“And right now, because the maximum pressure campaign and the economic sanctions are working, you’re going to continue to see [Iran] lash out, whether it’s against oil tankers or accusing some of their citizens and scientists of being spies — because they need to divert their economic populace, which is rioting and hurting under these sanctions.”
Waltz, a decorated former Army Green Beret, is pleased the U.S. is standing up to the Iranian regime.
“They’re like a bully — you have to punch them in the mouth or they’re going to keep trying to bully kids and take their lunch money.”
TPS fails, then passes
A bill that would grant Temporary Protected Status (TPS) to Venezuelans fleeing the dire conditions in their country was voted down after sponsors successfully forced an expedited floor vote. The strategy intended to get the bill, sponsored by Soto and Miami Republican Mario Diaz-Balart, passed before Congress leaves Friday for a six-week recess.
That meant a two-thirds majority, or 283 votes among voting members, was required to pass the measure. The final tally of 268-154 fell short, with only 37 Republicans voting for the bill and 154 voting against it.
After the vote, Diaz-Balart expressed his disappointment at the failure to pass TPS and what it means for Venezuelans.
“Our ultimate goal must be freedom for the Venezuelan people,” he said. “Until then, it is crucial that we allow Venezuelan nationals to remain safely in the United States. It would be unconscionable to force them to return to the perilous oppression, crime and destitution of Venezuela today.”
Soto was equally disappointed but did not give up on passing the bill before Congress leaves.
“Despite the House’s inability to garner a supermajority today, we urge House Leadership to bring this bill to a full vote under a structure rule this week,” he said in a statement. “With the tyrannical Maduro regime murdering its citizens and destroying Venezuela, it is our moral responsibility to help these brave Venezuelans seeking a safe haven in the United States.”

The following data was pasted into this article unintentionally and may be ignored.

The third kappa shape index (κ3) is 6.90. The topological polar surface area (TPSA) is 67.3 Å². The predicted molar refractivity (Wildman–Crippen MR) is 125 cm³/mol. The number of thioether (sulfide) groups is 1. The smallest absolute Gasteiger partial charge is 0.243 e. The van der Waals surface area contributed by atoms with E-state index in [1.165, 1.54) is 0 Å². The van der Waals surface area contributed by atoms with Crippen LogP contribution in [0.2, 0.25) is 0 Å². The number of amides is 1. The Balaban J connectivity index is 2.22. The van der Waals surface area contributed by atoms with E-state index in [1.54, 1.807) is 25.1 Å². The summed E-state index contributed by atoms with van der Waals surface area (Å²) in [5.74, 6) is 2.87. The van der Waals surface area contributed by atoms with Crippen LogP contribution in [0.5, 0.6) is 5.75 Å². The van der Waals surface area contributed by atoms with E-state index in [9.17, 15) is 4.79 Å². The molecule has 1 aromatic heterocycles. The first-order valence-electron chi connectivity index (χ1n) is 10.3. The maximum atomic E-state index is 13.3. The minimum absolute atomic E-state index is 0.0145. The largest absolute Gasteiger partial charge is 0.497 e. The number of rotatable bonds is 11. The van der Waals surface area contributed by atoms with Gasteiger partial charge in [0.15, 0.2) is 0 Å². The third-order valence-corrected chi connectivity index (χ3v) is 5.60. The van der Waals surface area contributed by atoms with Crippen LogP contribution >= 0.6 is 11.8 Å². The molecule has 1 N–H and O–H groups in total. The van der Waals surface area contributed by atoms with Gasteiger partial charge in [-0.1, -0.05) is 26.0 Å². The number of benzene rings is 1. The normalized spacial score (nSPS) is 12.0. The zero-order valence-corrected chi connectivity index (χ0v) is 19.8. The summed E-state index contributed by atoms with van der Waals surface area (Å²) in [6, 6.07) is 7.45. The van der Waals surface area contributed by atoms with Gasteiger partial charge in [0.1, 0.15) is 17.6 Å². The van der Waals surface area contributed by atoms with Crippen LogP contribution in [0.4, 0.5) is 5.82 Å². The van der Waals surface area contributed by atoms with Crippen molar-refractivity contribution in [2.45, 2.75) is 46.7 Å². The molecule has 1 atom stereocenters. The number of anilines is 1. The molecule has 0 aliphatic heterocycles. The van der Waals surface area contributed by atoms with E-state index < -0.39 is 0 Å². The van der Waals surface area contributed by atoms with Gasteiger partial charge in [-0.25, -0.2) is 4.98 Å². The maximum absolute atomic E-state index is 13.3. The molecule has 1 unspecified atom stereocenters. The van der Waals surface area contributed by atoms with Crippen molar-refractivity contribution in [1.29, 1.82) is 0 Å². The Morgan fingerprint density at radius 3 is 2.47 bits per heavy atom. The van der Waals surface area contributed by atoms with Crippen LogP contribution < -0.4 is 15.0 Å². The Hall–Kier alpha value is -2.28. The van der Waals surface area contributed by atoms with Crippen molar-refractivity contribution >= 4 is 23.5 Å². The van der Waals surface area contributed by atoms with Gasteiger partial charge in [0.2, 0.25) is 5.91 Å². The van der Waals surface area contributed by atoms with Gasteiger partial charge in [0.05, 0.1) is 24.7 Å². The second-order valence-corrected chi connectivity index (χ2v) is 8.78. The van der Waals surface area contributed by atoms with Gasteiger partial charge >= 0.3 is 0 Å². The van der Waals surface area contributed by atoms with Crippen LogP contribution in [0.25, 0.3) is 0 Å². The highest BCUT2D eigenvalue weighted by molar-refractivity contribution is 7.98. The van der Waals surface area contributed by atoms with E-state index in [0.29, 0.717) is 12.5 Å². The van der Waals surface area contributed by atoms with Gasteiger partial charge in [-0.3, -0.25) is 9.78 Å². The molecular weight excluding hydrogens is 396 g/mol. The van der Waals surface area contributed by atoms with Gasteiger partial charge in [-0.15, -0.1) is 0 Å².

His advice and optimism were well-placed. The measure came back under different rules requiring only a majority and passed 272-158.
It gained the support of 39 Republicans, something for which Coral Gables Democrat Donna Shalala gave much credit to Diaz-Balart.
“We walked over across the aisle and educated more people,” Shalala said. “And I have to give credit to Mario Diaz-Balart because he talked to his colleagues.”
Webster urges USMCA vote
Last week, the Florida Business Daily cited a handful of bipartisan delegation members yet to take a stand on the United States-Mexico-Canada (USMCA) trade agreement. One of those was Webster, who begged to differ.
Webster’s office pointed out that he issued a statement when it was first proposed, commented on social media and commented in several public communications with constituents.
The most recent came last week in a constituent newsletter.
“While the USMCA text does not currently provide the relief and trade remedies we sought for our seasonal producers, I am committed to working with my colleagues, (Trade) Ambassador (Robert) Lighthizer and others to ensure these producers are able to access trade remedies that are available to other U.S. producers,” Webster said.
“Despite this outstanding seasonality issue, the USMCA does contain many significant wins for American ranchers, businesses and workers,” he continued. “This agreement is a big win for America’s economy. I urge Speaker Pelosi and her leadership to stop playing politics and bring USMCA up for a vote.”
Florida Business Daily is an advocate for passage of the USMCA.
Online scammers targeted
Travelers can encounter a wide range of delays or glitches either before or after they reach their destinations. A current practice where scammers posing as online hotel booking agents has drawn the attention of Congress.
West Palm Beach Democrat Lois Frankel and Palm Harbor Republican Gus Bilirakis have joined with Vermont Democrat Peter Welch to file the Stop Online Booking Scams Act of 2019. The legislation makes it unlawful for a third-party online hotel reservation seller who is not affiliated with the hotel to advertise, promote, or sell a reservation if they state or imply that they are the actual owner or operator of the hotel.
“Florida is a top tourism destination, and families booking a dream vacation here shouldn’t worry that an online scam will turn it into a nightmare,” said Frankel in a joint release. “Our bill cracks down on booking fraud, so folks aren’t ripped off by bad actors,”
The legislation also categorizes an unfair or deceptive act under the Federal Trade Commission Act as a failure to comply. Further, it gives state attorneys general the authority to bring a civil action against companies who violate this provision.
“Our bipartisan legislation will help to protect the consumer and small-business owners from bad actors by offering greater transparency,” Bilirakis said.